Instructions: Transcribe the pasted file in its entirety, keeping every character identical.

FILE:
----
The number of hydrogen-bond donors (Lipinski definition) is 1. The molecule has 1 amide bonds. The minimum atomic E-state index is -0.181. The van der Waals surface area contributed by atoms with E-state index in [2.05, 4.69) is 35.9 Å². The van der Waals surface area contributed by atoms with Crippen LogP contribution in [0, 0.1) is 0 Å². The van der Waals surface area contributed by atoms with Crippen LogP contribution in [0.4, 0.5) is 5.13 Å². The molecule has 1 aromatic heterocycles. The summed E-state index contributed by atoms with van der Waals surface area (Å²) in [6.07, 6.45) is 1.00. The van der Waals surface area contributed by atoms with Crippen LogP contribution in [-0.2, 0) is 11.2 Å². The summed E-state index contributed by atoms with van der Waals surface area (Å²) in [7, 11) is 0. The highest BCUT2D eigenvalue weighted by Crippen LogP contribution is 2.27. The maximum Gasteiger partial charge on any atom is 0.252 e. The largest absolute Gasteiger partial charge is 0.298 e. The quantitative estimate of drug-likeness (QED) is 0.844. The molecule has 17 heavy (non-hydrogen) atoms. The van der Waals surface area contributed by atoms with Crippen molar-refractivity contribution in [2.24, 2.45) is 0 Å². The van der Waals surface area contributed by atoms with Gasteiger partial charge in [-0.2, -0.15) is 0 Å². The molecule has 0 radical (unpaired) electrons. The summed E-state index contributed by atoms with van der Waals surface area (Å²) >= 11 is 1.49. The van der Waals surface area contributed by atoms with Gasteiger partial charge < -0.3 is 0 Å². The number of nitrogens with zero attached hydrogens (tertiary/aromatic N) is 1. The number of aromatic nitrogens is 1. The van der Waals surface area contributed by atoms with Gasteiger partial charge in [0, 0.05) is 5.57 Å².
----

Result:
The number of hydrogen-bond donors (Lipinski definition) is 1. The molecule has 1 amide bonds. The minimum atomic E-state index is -0.181. The van der Waals surface area contributed by atoms with E-state index in [2.05, 4.69) is 35.9 Å². The van der Waals surface area contributed by atoms with Crippen LogP contribution in [0, 0.1) is 0 Å². The van der Waals surface area contributed by atoms with Crippen LogP contribution in [0.4, 0.5) is 5.13 Å². The molecule has 1 aromatic heterocycles. The summed E-state index contributed by atoms with van der Waals surface area (Å²) in [6.07, 6.45) is 1.00. The van der Waals surface area contributed by atoms with Crippen LogP contribution in [-0.2, 0) is 11.2 Å². The summed E-state index contributed by atoms with van der Waals surface area (Å²) in [7, 11) is 0. The highest BCUT2D eigenvalue weighted by Crippen LogP contribution is 2.27. The maximum Gasteiger partial charge on any atom is 0.252 e. The largest absolute Gasteiger partial charge is 0.298 e. The quantitative estimate of drug-likeness (QED) is 0.844. The molecule has 17 heavy (non-hydrogen) atoms. The van der Waals surface area contributed by atoms with Crippen molar-refractivity contribution in [2.24, 2.45) is 0 Å². The van der Waals surface area contributed by atoms with Gasteiger partial charge in [-0.2, -0.15) is 0 Å². The molecule has 0 radical (unpaired) electrons. The summed E-state index contributed by atoms with van der Waals surface area (Å²) >= 11 is 1.49. The van der Waals surface area contributed by atoms with Gasteiger partial charge < -0.3 is 0 Å². The number of nitrogens with zero attached hydrogens (tertiary/aromatic N) is 1. The number of aromatic nitrogens is 1. The van der Waals surface area contributed by atoms with Gasteiger partial charge in [0, 0.05) is 5.57 Å².